In 1976, the English progressive rock group Genesis is found orphan of its lead singer. Peter Gabriel left, taking his talent as a songwriter, his stage eccentricity and his voice in his luggage.
Few groups are recovering from such a split. Talk to the Doors after Jim Morrison, after the Velvet Underground Lou Reed.
But Genesis will be the exception that proves the rule. It is turning to his drummer, a Phil Collins, somewhat discreet until then, that the boat will resume the course, eventually becoming a huge machine pop, selling over 130 million albums career.
But well before that time when the Genesis Phil Collins had nothing to do with that of Peter Gabriel, the English trio must redefine itself. In February 1976, the album "A Trick of the Tail" will be the first proof that the group can live without Gabriel. And this is all a "statement" that Collins, Mike Rutherford and guitarist Steve Hackett and keyboardist Tony Banks launch. It is a solid album, credible, that will rally the fans of the first hour and allow the trio to continue his journey with this already popular name. The first concert of Genesis without Peter Gabriel will take place in Canada, London, 25 March 1976 and will be captured in the film "Genesis: In Concert".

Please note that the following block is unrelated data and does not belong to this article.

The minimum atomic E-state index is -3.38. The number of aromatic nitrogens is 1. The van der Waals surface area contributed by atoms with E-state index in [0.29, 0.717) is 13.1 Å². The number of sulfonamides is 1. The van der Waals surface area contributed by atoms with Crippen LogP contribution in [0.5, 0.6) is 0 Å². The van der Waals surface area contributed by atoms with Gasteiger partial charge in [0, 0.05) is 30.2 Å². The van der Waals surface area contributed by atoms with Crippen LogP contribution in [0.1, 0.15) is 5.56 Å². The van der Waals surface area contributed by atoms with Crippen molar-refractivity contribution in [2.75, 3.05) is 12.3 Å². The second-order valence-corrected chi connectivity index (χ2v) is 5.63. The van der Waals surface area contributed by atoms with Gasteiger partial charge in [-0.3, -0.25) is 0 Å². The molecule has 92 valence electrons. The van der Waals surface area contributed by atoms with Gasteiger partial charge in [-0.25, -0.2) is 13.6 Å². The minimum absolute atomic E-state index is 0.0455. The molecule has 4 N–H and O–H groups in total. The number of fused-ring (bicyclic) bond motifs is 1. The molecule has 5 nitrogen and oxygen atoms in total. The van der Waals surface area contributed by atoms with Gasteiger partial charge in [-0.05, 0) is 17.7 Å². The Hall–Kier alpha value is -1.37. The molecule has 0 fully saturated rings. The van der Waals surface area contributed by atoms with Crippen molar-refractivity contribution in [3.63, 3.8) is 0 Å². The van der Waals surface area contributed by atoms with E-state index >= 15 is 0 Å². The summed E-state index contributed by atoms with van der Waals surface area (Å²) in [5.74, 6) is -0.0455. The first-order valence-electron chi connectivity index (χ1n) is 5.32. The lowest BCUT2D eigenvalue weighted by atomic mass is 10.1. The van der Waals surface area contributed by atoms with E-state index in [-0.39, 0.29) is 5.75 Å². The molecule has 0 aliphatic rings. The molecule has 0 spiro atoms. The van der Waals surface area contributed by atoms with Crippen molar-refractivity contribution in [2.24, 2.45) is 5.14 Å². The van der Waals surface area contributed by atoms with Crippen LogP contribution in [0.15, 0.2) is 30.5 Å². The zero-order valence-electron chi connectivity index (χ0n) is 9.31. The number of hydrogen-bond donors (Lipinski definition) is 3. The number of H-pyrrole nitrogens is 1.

"A Trick of the Tail" contains a great variety of musical styles, from folk Entangled gem, one of the most beautiful sung by Collins, dark and intense rock Squonk. At that time, progressive rock fashion full swing: Emerson, Lake & Palmer, Yes, Pink Floyd are important arenas filling machines, while the Americans have eyes (or ears) for the California bands like the Eagles, CSN & Y, James Taylor, Neil Young and co.
"A Trick of the Tail" of the new Genesis will arrive at exactly the right time, offering quality songs (Mad Man Moon) wrapped well in more complex structures than the average age of the artists (Robbery, Assault and Battery, written by Banks). Collins, Rutherford and Banks just aim: the prog rock fans as much as that of folk (the Ripples anthem) adopt the group that will continue to evolve in the 70s, before becoming a pop machine as the mass audience knows in the 80 and older.
In this interview, members of Genesis reparlent sessions compositions and album recording.
Steve Hackett, for its part, will leave the boat after the "Wind & Wuthering" album released in late 1976, less interested in the new direction of the group. He had already enjoyed the independence and control that allowed a solo album in 1975 with "Voyage of the Acolyte" which Collins and Rutherford participated as mere accompanying musicians.
Genesis - A Trick of the Tall
(Atlantic Records, 1976)
© rreverb, by Nicolas Pelletier